$50 million was paid to settle a class action lawsuit against Apple over its Butterfly keyboard, which was used in specific MacBook models from 2015 and 2019. Apple was sued by clients who claimed that the company supplied defective keyboard mechanics to their machines. These keyboards were slow, slippery, or caused letters to loop.
The reliability of the keyboard was a frequent concern during the Butterfly period. Apple Stores were frequently visited for maintenance. The failure was due to a defectively designed mechanism compromised by dirt or filth. The obstruction caused the keys to becoming inoperable and jammed.
It soon went Haywire.
In the end, 42,000 people filed for a refund through Charge.org. A class action lawsuit was also initiated, and Apple secretly offered restoration services. Apple released new keyboards with a silicone barrier to prevent stickiness instead of immediately fixing the defective parts.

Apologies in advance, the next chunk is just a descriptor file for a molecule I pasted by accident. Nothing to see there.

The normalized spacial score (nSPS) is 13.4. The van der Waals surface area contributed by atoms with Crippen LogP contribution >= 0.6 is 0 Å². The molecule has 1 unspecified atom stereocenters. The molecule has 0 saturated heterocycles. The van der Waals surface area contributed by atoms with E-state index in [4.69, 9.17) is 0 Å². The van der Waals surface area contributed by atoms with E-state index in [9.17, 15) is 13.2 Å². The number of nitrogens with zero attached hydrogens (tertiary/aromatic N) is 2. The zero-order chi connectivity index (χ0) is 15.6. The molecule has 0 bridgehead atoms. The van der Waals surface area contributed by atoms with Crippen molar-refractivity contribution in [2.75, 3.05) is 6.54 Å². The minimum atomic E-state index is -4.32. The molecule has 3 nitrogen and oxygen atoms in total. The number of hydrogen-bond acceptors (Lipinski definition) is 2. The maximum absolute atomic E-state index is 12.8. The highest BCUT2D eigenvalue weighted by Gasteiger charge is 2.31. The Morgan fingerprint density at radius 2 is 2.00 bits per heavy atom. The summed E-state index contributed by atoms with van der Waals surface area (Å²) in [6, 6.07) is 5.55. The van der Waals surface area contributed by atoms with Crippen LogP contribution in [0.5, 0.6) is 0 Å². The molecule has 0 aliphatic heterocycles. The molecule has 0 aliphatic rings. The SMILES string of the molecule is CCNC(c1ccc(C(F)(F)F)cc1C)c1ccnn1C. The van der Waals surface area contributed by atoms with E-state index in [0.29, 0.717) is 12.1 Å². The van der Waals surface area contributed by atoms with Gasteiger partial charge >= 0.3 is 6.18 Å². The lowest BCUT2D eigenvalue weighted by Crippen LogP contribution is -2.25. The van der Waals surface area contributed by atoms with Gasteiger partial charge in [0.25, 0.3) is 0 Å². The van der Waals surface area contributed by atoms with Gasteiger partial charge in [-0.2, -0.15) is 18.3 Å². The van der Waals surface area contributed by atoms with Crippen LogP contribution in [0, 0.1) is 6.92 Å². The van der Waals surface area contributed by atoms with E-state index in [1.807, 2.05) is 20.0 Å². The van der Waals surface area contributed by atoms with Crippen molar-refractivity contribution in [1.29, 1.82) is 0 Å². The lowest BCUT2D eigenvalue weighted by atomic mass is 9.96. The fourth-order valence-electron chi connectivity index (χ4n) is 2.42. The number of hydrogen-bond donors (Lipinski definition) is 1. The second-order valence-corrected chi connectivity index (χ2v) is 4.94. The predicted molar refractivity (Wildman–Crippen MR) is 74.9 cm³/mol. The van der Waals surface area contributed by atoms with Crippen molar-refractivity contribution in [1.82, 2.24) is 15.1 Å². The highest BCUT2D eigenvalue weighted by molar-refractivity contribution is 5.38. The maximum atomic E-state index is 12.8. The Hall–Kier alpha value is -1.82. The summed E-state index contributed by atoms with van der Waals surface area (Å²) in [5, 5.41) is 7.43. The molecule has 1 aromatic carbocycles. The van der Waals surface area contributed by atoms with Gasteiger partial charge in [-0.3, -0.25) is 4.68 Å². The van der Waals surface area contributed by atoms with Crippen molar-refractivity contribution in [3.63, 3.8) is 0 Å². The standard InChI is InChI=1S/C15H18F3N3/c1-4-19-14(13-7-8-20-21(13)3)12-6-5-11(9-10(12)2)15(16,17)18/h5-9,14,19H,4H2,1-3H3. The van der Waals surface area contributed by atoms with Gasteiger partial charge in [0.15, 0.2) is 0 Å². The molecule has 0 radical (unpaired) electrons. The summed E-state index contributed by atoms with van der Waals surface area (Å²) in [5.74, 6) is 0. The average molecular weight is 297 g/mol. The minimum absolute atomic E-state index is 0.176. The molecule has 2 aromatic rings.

But even these were susceptible to being cracked. Apple, accused of misconduct many times, won’t be required to admit guilt as part of this deal. The company will offer keyboard repairs for four years after the first transaction as part of the extended service agreement.
Apple will compensate consumers in Washington, New Jersey and California who bought a MacBook Pro and needed maintenance if the resolution is approved. The sample does not include consumers who aren’t located in these areas. The list that starts at line 1 of the complaint consists of several MacBook Pro units and specific MacBook Air and MacBook Pro variants.
Compensation may range from $50 to $395 depending on how many people apply to be part of the judgement and are found eligible. Those in Category 1, who have had to use multiple keyboards, expect to pay $395. Category 2 clients will be paying approximately $125. Category 3 clients will be paying $50. The cost of attorney fees could reach $15 million (30% on $50 million). A court must approve the resolution before it becomes final.
No matter what side you are on, the settlement, in this case, will only cover a fraction of the cost of a new laptop. The tech giant would only need to spend a small amount to acquire the world’s most valuable corporation. And the company would not have to admit guilt.